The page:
Hi. Which on is better?
565 has quick set date, which you will appreciate.
But 562 does have a semi-quick set date, which is a hellava lot better than the slow-set date movements.
The only drawback to the quickset date on the 565 is it functions by pulling out, then pushing in, the crown. If you need to adjust the time but pull the crown one place too far (which is EASY to mistakenly do), you then have to pull-push pull-push pull-push your way through the calendar to get back to the correct date.
My preference is the 551 approach to date setting
Too many times spinning hands like a top on 353/355s took the fun out of it for me
I do not love non-quickset calibers, mostly as I cannot abide wearing a watch with the wrong date and setting them is a PITA. The few I have tend to be worn when I pick them up and find the date only a day or three short of current.
There is a big upside to avoiding non-quickset references though - the restriction saves me money as it significantly shrinks the universe of potential vintage acquisitions.
I like the pretty quick date of the 504. It's quicker than the 561 and not as flimsy as the 564.
.....oh there is a need to adjust date in vintage watch?.......I just know that
Quick-set dates on 50+-year old watches frighten me.
It's also a good excuse to work the vintage date watch into the rotation the day after the date at which it stopped. That way when I set the time forward, I go straight to the time, or add 12 hours if it stopped before noon.
Do you have some good tip on how to know if it stopped before or after noon?
hey...I know what I meant, even if it didn't make sense the way I wrote it!
I'll try again...
But I wear mine a few days and put it away. I'll see what date it stops, then wear it the next date. I simply advance the time past midnight and set the correct time. No need to tug! The stem. The watch stem.
I'm going to cease effort to communicate for a little while...!
A calibre 355, bumper automatic, circa 1955? I have one,munfortunately with no case! Nice watch considering the vintage!
Why do they frighten you?
I'll allow it may just be in my head, but...
I have read on other threads that the quick-set setting mechanisms for 60's and older watches can be a point of weakness. The Omega c. 56x was mentioned as one of those.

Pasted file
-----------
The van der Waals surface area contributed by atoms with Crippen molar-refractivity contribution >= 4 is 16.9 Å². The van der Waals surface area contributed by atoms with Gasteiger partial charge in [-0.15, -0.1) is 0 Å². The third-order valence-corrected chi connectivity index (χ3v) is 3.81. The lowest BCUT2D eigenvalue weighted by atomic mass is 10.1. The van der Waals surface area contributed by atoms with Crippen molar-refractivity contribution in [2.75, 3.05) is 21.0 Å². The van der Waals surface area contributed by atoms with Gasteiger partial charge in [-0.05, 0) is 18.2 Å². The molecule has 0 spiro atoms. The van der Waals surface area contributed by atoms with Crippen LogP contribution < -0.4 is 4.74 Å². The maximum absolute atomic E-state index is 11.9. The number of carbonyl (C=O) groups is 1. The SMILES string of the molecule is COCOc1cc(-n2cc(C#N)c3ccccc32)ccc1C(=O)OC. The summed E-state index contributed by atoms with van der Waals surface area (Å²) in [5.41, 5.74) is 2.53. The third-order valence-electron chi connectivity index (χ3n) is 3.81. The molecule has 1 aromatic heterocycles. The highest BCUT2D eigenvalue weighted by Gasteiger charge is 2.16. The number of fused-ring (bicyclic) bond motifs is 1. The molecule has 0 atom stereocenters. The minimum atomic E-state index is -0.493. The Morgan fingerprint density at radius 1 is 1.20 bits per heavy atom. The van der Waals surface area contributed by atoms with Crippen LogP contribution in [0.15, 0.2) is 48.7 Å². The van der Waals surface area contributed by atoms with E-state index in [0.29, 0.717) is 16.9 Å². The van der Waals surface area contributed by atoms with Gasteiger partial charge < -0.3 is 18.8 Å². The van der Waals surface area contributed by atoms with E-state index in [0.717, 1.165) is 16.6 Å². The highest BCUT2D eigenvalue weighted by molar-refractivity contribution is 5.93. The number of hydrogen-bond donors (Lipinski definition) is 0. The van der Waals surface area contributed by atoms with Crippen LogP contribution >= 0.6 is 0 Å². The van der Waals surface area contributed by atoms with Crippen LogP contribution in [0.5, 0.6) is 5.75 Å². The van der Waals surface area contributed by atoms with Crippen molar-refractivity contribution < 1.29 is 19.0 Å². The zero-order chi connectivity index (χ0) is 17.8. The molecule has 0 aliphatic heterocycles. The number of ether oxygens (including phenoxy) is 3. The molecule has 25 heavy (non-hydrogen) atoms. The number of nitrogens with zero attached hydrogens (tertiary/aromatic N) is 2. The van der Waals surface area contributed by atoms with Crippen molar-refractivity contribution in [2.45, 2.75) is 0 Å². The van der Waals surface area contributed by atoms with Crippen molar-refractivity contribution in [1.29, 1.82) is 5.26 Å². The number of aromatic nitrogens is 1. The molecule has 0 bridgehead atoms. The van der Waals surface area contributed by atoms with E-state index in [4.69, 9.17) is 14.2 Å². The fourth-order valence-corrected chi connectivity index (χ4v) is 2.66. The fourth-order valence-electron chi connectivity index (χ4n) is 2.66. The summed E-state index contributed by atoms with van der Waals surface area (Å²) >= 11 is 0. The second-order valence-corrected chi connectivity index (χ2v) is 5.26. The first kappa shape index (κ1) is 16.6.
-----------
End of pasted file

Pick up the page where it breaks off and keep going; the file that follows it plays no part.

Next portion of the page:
When I operate the quick-set on my c. 565 Geneve, I can't help but feel it is a "violent" action (again, maybe I imagine this too vividly). I had a brief discussion with Dennis about setting the date on an IWC cal. 8541, and we agreed the quick-set operation on 50-year old watches was potentially wonky.
I would love assurance otherwise, but still choose to bring my "old" (old as me?) Omega into the rotation as I outlined before. I sort of use it as an "excuse" and look forward to wearing it the day after the date it stops.
Well I'm not sure you can generalize like you have, because there are vast differences in how date change and quick set mechanisms work across watches that are in the period you mention. The risk is a case by case basis, depending on the design used.
But if you look at a Cal. 565 in particular (since it is the topic of this thread), in my view it is no more susceptible to damage than say a modern ETA 7750 is.
Can it be damaged? Yes it can. Is it likely to be damaged if you follow the "rules"? Not at all.
Note that Omega updated the quick change mechanism to minimize damage if the quick date is used while the date change is already engaged. Based on what I see come into my shop, not all these movements have been updated over the years, so when one comes in with the older part inside, I change it to the newer one.
Dennis makes the point about pulling the crown out too far and remarked that it is very easy to do. If you are unable to pull the crown out to the time setting position without overshooting it (because you have to use enough force to pull it out that you can't control how far it's been pulled) then I am going to suggest the setting mechanism is not properly lubricated likely, or there is another issue such as corrosion, wear, etc.
The fact is I service a lot of the 565 (and also have done 564's and lots of 563's, which also have quick set), and broken parts on these mechanisms are not common at all.
All of this is easy if you just learn to live in the past.
Considering mine was serviced a couple years ago, perhaps I should just enjoy it whenever the mood strikes (I am anal about having the correct date and AM/PM). I consider it a personal challenge to switch from 40-42mm down to the 34mm of the 565-powered Geneve. But it's a beautiful watch that belonged to the priest that married my wife and I, so in addition to being priceless I love being the "caretaker."
Even if the priest (who lives in our "granny flat" 30 feet away) is amused that I'm so enthralled with his "old watch."
Is this some kind of religious insurance policy?
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